Similarly, the persecution of a couple's child or child's spouse does not impinge upon the parents' or parents-in-law's right to procreate.   While petitioners' contention is not without intuitive appeal-“one family, one child” logically entails, after all, “one family, one grandchild”-it finds support in neither the text of the statute nor in the more expansive reading that the INS has afforded it, consonant with its purpose.   Accordingly, we hold that the parents and in-laws of people persecuted under a coercive family planning policy are not per se eligible for political asylum.


 We turn, then, to the remaining question:  whether parents or parents-in-law are within the class of people who may seek asylum if they have provided “other resistance to a coercive population control program.”  8 U.S.C. § 1101(a)(42)(B).

We note at the outset that the BIA has not yet interpreted this element of the statute, to the extent that it might apply here.   It is our usual practice to withhold our own definitive statutory interpretation until the BIA has passed on a question.   We will adhere to that practice in this case because, fortunately, we do not need to decide whether the “other resistance” clause of 8 U.S.C. § 1101(a)(42)(B) extends beyond actual victims or targets of coercive population control policies to decide these petitions.   Even assuming that petitioners could avail themselves of the “other resistance” provision as a matter of law-a question on which we intimate no opinion-as a matter of fact they have not demonstrated their entitlement to relief.

Ultimately, we agree with the IJ that petitioners neither clearly evinced their opposition to the policy, nor suffered persecution.   The record nowhere reflects either petitioner's opposition to the policy or any actual resistance to its enforcement.   There was no evidence, for example, that petitioners at any point even assisted their daughter-in-law in evading the family planning officials.   In fact, when detained, Feng twice called for her daughter-in-law to report to those officials.

Similarly, we believe that the IJ's conclusion that neither petitioner suffered persecution is supported by substantial evidence. Feng was detained only briefly, and was not mistreated while in custody.   See, e.g., Eusebio v. Ashcroft, 361 F.3d 1088, 1091 (8th Cir.2004) (“It is a well-established principle that minor beatings and brief detention, even detentions lasting two or three days, do not amount to political persecution.”).   See generally Ghaly v. INS, 58 F.3d 1425, 1431 (9th Cir.1995) (“[P]ersecution is an extreme concept that does not include every sort of treatment our society regards as offensive.”) (internal quotation marks omitted).   And although Huang lost his job, there is no evidence that he was barred from getting another position, or even that he looked.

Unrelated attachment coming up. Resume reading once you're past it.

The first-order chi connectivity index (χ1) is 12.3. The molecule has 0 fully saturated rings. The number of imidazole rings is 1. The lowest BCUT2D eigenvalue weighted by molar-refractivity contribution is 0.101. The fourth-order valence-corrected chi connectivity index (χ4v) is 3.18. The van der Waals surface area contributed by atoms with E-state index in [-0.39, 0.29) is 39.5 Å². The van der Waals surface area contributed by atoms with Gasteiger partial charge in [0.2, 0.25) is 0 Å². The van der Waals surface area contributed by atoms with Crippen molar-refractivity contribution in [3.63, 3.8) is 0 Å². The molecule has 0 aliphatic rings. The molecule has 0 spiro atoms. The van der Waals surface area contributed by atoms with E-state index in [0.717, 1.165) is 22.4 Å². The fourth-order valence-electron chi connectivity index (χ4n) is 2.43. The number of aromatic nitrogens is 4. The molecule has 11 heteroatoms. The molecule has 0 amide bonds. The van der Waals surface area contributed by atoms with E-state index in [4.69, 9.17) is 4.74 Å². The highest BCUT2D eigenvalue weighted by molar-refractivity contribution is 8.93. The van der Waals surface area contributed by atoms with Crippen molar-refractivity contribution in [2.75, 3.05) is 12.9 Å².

All of this is compounded by petitioners' having been away from China for a dozen years and their daughter-in-law's current residence in America.   Because all of the actions taken against petitioners were efforts to enforce the daughter-in-law's compliance with the family planning policy, it is reasonable to conclude that it is highly unlikely that petitioners would be subject to any adverse action if they were returned.   Indeed, the Chinese government granted Feng a passport in 1993, indicating that it holds no grudge against her.   Petitioners therefore have neither suffered past persecution, nor have a well-founded fear of future persecution, and thus are not eligible for asylum.5


For the reasons just given, we hold that the parents and in-laws of people persecuted under coercive family planning policies are not per se eligible for political asylum.   Furthermore, because substantial evidence in the record supports the finding of the IJ that the petitioners here neither meaningfully resisted China's family planning policy nor experienced persecution as that term is understood in our case law, they are not entitled to relief under any plausible construction of the “other resistance” clause of 8 U.S.C. § 1101(a)(42).   Accordingly, the petitions for review are denied.


1.   Petitioners' eldest son and his wife have been in the United States since at least 1996, and have received political asylum.   Petitioners' younger son and his wife remain in China, where they have a daughter, and have reportedly not been subjected to any further persecution.

2.   Feng testified that she was beaten during this detention, but the IJ specifically rejected that claim as incredible.   For the reasons stated by the IJ, we believe that conclusion to have been supported by substantial evidence.   See generally Dong v. Ashcroft, 406 F.3d 110 (2d Cir.2005) (per curiam).

3.   Actually, this overstates the matter slightly.   An immigrant who seeks asylum under the 1996 amendment may still be denied relief if the government can demonstrate changed country conditions that negate her fear of future persecution.   See Qiu v. Ashcroft, 329 F.3d 140, 148 (2d Cir.2003).   It is more accurate to say that the spouse of a person subjected to forced abortion or sterilization steps into the shoes of the person so persecuted.  Id.

4.   We note that other circuits have not extended protection to a woman's unmarried male partner.   See, e.g., Chen v. Ashcroft, 381 F.3d 221, 222 (3d Cir.2004);  Zhang v. Ashcroft, 395 F.3d 531, 531 (5th Cir.2004).   Our Circuit has not yet definitively addressed such a situation.

5.   Similarly, and for the additional reasons given by the IJ, petitioners have not shown that it is more likely than not that petitioners will be tortured upon their return to China.   See 8 C.F.R. § 1208.16. We therefore affirm the denial of petitioners' CAT claim.

MESKILL, Circuit Judge.